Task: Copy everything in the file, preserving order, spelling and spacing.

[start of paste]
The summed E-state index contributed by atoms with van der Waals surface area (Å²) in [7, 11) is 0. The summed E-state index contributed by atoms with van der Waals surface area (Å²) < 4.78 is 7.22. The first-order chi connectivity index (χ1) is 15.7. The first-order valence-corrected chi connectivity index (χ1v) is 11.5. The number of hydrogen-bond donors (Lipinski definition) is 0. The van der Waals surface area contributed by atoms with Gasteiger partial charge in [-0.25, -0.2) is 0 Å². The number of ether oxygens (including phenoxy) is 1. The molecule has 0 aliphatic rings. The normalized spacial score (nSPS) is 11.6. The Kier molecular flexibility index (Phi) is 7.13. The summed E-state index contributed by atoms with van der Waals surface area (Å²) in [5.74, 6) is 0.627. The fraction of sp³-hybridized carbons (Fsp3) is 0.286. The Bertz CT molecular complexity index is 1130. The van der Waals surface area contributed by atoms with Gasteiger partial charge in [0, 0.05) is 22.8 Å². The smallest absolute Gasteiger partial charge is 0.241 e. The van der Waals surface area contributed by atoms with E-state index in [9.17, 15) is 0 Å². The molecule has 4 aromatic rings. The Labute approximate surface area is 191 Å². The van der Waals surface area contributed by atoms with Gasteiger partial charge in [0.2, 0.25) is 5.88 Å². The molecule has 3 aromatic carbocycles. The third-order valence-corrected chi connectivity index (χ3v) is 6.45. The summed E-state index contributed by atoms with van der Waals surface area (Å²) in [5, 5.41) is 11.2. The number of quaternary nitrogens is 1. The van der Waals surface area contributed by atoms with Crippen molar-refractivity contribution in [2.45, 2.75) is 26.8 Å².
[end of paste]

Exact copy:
The summed E-state index contributed by atoms with van der Waals surface area (Å²) in [7, 11) is 0. The summed E-state index contributed by atoms with van der Waals surface area (Å²) < 4.78 is 7.22. The first-order chi connectivity index (χ1) is 15.7. The first-order valence-corrected chi connectivity index (χ1v) is 11.5. The number of hydrogen-bond donors (Lipinski definition) is 0. The van der Waals surface area contributed by atoms with Gasteiger partial charge in [-0.25, -0.2) is 0 Å². The number of ether oxygens (including phenoxy) is 1. The molecule has 0 aliphatic rings. The normalized spacial score (nSPS) is 11.6. The Kier molecular flexibility index (Phi) is 7.13. The summed E-state index contributed by atoms with van der Waals surface area (Å²) in [5.74, 6) is 0.627. The fraction of sp³-hybridized carbons (Fsp3) is 0.286. The Bertz CT molecular complexity index is 1130. The van der Waals surface area contributed by atoms with Gasteiger partial charge in [0, 0.05) is 22.8 Å². The smallest absolute Gasteiger partial charge is 0.241 e. The van der Waals surface area contributed by atoms with E-state index in [9.17, 15) is 0 Å². The molecule has 4 aromatic rings. The Labute approximate surface area is 191 Å². The van der Waals surface area contributed by atoms with Gasteiger partial charge in [0.2, 0.25) is 5.88 Å². The molecule has 3 aromatic carbocycles. The third-order valence-corrected chi connectivity index (χ3v) is 6.45. The summed E-state index contributed by atoms with van der Waals surface area (Å²) in [5, 5.41) is 11.2. The number of quaternary nitrogens is 1. The van der Waals surface area contributed by atoms with Crippen molar-refractivity contribution in [2.45, 2.75) is 26.8 Å².